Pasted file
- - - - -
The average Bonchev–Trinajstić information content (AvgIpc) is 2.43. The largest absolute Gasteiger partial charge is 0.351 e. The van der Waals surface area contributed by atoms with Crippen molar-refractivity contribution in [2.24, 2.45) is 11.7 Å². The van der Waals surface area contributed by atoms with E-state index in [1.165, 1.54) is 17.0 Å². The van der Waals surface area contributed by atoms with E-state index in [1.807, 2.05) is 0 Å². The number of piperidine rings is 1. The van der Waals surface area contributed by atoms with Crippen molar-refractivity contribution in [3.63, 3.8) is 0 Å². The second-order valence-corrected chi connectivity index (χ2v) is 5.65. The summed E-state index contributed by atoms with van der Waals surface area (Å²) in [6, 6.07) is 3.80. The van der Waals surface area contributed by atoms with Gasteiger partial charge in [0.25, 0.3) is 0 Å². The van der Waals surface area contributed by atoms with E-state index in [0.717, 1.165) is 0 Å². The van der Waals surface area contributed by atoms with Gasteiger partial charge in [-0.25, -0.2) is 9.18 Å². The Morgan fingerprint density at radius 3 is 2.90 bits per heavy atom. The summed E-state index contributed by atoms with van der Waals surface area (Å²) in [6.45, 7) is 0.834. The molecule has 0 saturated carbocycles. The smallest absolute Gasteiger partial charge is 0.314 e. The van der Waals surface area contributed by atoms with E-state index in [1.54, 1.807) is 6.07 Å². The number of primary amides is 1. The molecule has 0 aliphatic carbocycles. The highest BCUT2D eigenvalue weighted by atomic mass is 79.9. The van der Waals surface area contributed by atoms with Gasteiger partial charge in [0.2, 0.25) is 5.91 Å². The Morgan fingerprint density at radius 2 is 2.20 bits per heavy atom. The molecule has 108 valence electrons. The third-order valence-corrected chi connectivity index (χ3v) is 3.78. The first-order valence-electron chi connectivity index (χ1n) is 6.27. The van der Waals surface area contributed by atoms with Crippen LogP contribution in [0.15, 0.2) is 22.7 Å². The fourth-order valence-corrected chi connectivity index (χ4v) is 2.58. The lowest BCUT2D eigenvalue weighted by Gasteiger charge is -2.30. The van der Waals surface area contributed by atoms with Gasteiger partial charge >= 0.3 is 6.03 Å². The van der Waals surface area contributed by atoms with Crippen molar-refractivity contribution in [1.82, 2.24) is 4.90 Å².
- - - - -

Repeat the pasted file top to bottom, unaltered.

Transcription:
The average Bonchev–Trinajstić information content (AvgIpc) is 2.43. The largest absolute Gasteiger partial charge is 0.351 e. The van der Waals surface area contributed by atoms with Crippen molar-refractivity contribution in [2.24, 2.45) is 11.7 Å². The van der Waals surface area contributed by atoms with E-state index in [1.165, 1.54) is 17.0 Å². The van der Waals surface area contributed by atoms with E-state index in [1.807, 2.05) is 0 Å². The number of piperidine rings is 1. The van der Waals surface area contributed by atoms with Crippen molar-refractivity contribution in [3.63, 3.8) is 0 Å². The second-order valence-corrected chi connectivity index (χ2v) is 5.65. The summed E-state index contributed by atoms with van der Waals surface area (Å²) in [6, 6.07) is 3.80. The van der Waals surface area contributed by atoms with Gasteiger partial charge in [0.25, 0.3) is 0 Å². The van der Waals surface area contributed by atoms with E-state index in [0.717, 1.165) is 0 Å². The van der Waals surface area contributed by atoms with Gasteiger partial charge in [-0.25, -0.2) is 9.18 Å². The Morgan fingerprint density at radius 3 is 2.90 bits per heavy atom. The summed E-state index contributed by atoms with van der Waals surface area (Å²) in [6.45, 7) is 0.834. The molecule has 0 saturated carbocycles. The smallest absolute Gasteiger partial charge is 0.314 e. The van der Waals surface area contributed by atoms with E-state index in [1.54, 1.807) is 6.07 Å². The number of primary amides is 1. The molecule has 0 aliphatic carbocycles. The highest BCUT2D eigenvalue weighted by atomic mass is 79.9. The van der Waals surface area contributed by atoms with Gasteiger partial charge in [0.2, 0.25) is 5.91 Å². The Morgan fingerprint density at radius 2 is 2.20 bits per heavy atom. The molecule has 108 valence electrons. The third-order valence-corrected chi connectivity index (χ3v) is 3.78. The first-order valence-electron chi connectivity index (χ1n) is 6.27. The van der Waals surface area contributed by atoms with Crippen LogP contribution in [0.15, 0.2) is 22.7 Å². The fourth-order valence-corrected chi connectivity index (χ4v) is 2.58. The lowest BCUT2D eigenvalue weighted by Gasteiger charge is -2.30. The van der Waals surface area contributed by atoms with Gasteiger partial charge >= 0.3 is 6.03 Å². The van der Waals surface area contributed by atoms with Crippen molar-refractivity contribution in [1.82, 2.24) is 4.90 Å².